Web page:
How to Age the Finish on a Nitro Finish Guitar

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Things You'll Need

  • Sunlight room
  • Guitar stand
  • UVB-313 fluorescent lighting

Nitrocellulose lacquer naturally ages over time, giving the guitar a yellowish, antique quality, often with accompanying spider cracks, also known as crazing. Many players desire this road-worn look, and finishes such as water-based lacquers and polyurethane finishes do not age like nitrocellulose lacquers. A natural aging process may take years to achieve if the guitar is stashed in its case for long periods. However, aging may be achieved in considerably less time, all while the guitar is not being played. A minimal amount of tending to the guitar is required, and the effect is gradual.

Expose the guitar to sunlight. Exposure to ultraviolet rays is how nitrocellulose lacquer ages. Place the guitar into the light. If the sunlight is direct, do not allow the guitar to get hot. If the guitar is very warm to the touch, move it back, or into indirect sunlight. A guitar that gets too warm may cause the wood to warp. Indirect sunlight works just as well, and poses no danger to the guitar.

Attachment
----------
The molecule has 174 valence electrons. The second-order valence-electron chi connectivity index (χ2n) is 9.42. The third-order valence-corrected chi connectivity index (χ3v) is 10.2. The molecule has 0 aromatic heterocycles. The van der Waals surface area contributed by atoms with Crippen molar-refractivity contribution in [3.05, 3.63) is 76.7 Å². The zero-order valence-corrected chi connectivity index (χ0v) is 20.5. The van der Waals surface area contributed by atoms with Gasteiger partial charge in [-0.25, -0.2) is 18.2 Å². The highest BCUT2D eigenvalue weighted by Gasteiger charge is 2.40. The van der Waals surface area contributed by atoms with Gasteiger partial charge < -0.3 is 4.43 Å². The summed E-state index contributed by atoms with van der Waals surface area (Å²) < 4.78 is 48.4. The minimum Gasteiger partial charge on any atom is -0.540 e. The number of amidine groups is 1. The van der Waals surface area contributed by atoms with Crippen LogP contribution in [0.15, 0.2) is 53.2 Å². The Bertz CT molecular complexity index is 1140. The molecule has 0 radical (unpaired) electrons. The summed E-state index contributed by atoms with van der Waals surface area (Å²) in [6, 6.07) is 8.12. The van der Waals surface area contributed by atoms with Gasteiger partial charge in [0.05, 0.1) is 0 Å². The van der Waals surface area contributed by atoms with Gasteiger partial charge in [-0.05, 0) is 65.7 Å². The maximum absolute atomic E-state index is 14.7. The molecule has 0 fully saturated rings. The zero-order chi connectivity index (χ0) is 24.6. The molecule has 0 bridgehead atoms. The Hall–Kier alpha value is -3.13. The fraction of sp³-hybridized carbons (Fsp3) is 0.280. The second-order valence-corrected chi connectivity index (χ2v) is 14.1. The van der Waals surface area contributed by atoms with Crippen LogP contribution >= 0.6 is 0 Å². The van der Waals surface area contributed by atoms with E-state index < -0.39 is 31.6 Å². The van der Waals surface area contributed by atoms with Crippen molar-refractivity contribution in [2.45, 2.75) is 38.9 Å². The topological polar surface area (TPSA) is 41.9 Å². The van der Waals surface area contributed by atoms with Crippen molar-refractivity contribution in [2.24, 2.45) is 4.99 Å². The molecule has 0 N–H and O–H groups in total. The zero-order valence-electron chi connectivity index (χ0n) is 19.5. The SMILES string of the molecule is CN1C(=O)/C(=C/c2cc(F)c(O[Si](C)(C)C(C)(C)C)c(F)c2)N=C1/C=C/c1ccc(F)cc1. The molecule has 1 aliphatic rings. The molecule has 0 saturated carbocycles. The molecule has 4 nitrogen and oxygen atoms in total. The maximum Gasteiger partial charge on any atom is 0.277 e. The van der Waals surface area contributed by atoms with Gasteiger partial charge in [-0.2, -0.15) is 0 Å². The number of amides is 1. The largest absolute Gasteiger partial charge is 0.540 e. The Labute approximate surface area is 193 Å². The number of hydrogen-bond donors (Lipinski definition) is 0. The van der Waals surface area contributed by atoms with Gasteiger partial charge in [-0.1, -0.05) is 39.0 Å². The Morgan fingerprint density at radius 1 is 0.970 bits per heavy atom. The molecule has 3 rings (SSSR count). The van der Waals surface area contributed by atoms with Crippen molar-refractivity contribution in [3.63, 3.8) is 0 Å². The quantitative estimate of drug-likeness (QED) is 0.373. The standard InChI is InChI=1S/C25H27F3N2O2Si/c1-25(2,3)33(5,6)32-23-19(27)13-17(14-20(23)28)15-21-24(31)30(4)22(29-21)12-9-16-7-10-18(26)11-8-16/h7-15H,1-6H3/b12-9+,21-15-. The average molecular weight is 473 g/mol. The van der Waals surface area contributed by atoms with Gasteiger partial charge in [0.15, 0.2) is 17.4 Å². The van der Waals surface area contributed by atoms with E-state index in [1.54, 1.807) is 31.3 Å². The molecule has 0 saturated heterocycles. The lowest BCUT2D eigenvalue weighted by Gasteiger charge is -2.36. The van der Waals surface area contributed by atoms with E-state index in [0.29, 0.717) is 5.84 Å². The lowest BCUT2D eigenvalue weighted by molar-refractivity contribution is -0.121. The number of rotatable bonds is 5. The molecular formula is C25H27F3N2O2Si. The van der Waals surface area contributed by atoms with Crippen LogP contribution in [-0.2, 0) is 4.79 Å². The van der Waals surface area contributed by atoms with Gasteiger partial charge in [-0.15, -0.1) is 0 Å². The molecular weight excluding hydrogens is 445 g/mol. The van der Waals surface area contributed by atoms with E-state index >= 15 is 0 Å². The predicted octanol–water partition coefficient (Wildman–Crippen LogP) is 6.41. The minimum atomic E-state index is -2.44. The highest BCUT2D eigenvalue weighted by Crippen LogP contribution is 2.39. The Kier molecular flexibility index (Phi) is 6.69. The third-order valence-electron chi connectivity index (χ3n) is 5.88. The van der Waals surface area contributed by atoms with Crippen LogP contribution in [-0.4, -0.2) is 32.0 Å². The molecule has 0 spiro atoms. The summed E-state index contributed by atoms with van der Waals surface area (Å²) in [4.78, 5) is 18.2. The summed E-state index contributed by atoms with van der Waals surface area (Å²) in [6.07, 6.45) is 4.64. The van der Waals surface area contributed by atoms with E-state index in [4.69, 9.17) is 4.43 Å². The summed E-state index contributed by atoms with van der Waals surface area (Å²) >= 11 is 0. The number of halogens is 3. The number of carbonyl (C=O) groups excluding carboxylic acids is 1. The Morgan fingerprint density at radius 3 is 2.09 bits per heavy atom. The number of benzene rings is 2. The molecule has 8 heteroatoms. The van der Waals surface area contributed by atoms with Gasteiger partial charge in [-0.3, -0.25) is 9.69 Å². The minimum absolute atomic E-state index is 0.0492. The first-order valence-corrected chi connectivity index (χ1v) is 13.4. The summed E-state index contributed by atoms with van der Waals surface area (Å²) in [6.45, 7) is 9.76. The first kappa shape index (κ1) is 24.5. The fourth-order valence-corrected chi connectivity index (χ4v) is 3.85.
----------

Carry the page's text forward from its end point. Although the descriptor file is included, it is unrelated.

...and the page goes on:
Use fluorescent lighting to age the nitrocellulose lacquer finish. UVB 313-fluorescent lighting can be used when sunlight is not available. Expose the guitar to the lighting, which quickens aging.

Rotate the guitar. As the guitar sits in the sunlight, or fluorescent lighting, expose it evenly to the light source. While the guitar rests on a guitar stand, turn it every few days to ensure an even aging process.


  • Guitar lacquer clear coats can be refinished with an amber-tinted clear coat, which instantly gives your guitar an antique look. They can be applied with minimal stripping and sanding. Normally, only a light sanding of the existing clear coat is required (See Resources 2 and 3).


About the Author

A native of New Haven, Conn., Floyd Drake III began writing in 1984. His work has appeared in the "New Haven Register," Medford's "Mail-Tribune" and the "Ashland Daily Tidings." Drake studied journalism at Southern Connecticut State University. After working as a reporter in Oregon, he is now based back home in New Haven.

Photo Credits

  • Hemera Technologies/ Images